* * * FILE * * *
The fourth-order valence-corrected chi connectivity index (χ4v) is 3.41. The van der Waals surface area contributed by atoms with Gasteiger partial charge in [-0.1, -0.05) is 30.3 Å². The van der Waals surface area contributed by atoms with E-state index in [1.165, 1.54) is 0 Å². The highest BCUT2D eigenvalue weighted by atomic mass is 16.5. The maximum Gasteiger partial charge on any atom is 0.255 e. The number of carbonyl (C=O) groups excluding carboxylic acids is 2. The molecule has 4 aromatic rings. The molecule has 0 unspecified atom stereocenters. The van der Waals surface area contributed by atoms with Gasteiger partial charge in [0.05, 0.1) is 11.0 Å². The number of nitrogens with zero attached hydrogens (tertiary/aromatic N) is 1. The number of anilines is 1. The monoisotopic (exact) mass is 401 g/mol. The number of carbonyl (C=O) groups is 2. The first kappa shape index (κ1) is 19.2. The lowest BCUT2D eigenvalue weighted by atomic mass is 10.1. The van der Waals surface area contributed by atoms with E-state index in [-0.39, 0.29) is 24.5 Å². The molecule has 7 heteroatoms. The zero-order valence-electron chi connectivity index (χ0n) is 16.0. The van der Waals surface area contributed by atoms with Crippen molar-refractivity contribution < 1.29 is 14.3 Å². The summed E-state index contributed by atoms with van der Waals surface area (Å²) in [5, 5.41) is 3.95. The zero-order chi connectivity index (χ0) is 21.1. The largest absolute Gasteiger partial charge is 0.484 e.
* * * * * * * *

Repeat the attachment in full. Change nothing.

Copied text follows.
The fourth-order valence-corrected chi connectivity index (χ4v) is 3.41. The van der Waals surface area contributed by atoms with Gasteiger partial charge in [-0.1, -0.05) is 30.3 Å². The van der Waals surface area contributed by atoms with E-state index in [1.165, 1.54) is 0 Å². The highest BCUT2D eigenvalue weighted by atomic mass is 16.5. The maximum Gasteiger partial charge on any atom is 0.255 e. The number of carbonyl (C=O) groups excluding carboxylic acids is 2. The molecule has 4 aromatic rings. The molecule has 0 unspecified atom stereocenters. The van der Waals surface area contributed by atoms with Gasteiger partial charge in [0.05, 0.1) is 11.0 Å². The number of nitrogens with zero attached hydrogens (tertiary/aromatic N) is 1. The number of anilines is 1. The monoisotopic (exact) mass is 401 g/mol. The number of carbonyl (C=O) groups is 2. The first kappa shape index (κ1) is 19.2. The lowest BCUT2D eigenvalue weighted by atomic mass is 10.1. The van der Waals surface area contributed by atoms with E-state index in [-0.39, 0.29) is 24.5 Å². The molecule has 7 heteroatoms. The zero-order valence-electron chi connectivity index (χ0n) is 16.0. The van der Waals surface area contributed by atoms with Crippen molar-refractivity contribution < 1.29 is 14.3 Å². The summed E-state index contributed by atoms with van der Waals surface area (Å²) in [5, 5.41) is 3.95. The zero-order chi connectivity index (χ0) is 21.1. The largest absolute Gasteiger partial charge is 0.484 e.